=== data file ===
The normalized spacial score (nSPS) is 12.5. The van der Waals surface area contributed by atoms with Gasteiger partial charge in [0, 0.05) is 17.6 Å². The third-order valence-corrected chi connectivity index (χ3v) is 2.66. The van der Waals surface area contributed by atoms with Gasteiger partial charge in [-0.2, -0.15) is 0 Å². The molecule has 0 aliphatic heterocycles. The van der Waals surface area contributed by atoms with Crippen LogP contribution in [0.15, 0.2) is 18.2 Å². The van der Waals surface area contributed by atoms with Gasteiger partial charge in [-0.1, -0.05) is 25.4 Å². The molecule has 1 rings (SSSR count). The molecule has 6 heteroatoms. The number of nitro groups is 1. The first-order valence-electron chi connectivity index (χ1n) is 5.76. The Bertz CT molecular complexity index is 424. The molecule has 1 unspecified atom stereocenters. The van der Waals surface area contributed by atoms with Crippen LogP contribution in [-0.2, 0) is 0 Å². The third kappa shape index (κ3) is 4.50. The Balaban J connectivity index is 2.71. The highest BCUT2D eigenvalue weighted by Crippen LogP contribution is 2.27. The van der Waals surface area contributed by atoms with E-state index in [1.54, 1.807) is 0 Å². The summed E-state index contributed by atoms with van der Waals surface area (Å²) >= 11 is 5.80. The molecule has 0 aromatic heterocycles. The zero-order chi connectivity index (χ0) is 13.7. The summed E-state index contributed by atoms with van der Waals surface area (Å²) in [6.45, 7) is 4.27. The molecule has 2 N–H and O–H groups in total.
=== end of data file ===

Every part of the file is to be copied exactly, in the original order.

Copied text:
The normalized spacial score (nSPS) is 12.5. The van der Waals surface area contributed by atoms with Gasteiger partial charge in [0, 0.05) is 17.6 Å². The third-order valence-corrected chi connectivity index (χ3v) is 2.66. The van der Waals surface area contributed by atoms with Gasteiger partial charge in [-0.2, -0.15) is 0 Å². The molecule has 0 aliphatic heterocycles. The van der Waals surface area contributed by atoms with Crippen LogP contribution in [0.15, 0.2) is 18.2 Å². The van der Waals surface area contributed by atoms with Gasteiger partial charge in [-0.1, -0.05) is 25.4 Å². The molecule has 1 rings (SSSR count). The molecule has 6 heteroatoms. The number of nitro groups is 1. The first-order valence-electron chi connectivity index (χ1n) is 5.76. The Bertz CT molecular complexity index is 424. The molecule has 1 unspecified atom stereocenters. The van der Waals surface area contributed by atoms with Crippen LogP contribution in [-0.2, 0) is 0 Å². The third kappa shape index (κ3) is 4.50. The Balaban J connectivity index is 2.71. The highest BCUT2D eigenvalue weighted by Crippen LogP contribution is 2.27. The van der Waals surface area contributed by atoms with E-state index in [1.54, 1.807) is 0 Å². The summed E-state index contributed by atoms with van der Waals surface area (Å²) >= 11 is 5.80. The molecule has 0 aromatic heterocycles. The zero-order chi connectivity index (χ0) is 13.7. The summed E-state index contributed by atoms with van der Waals surface area (Å²) in [6.45, 7) is 4.27. The molecule has 2 N–H and O–H groups in total.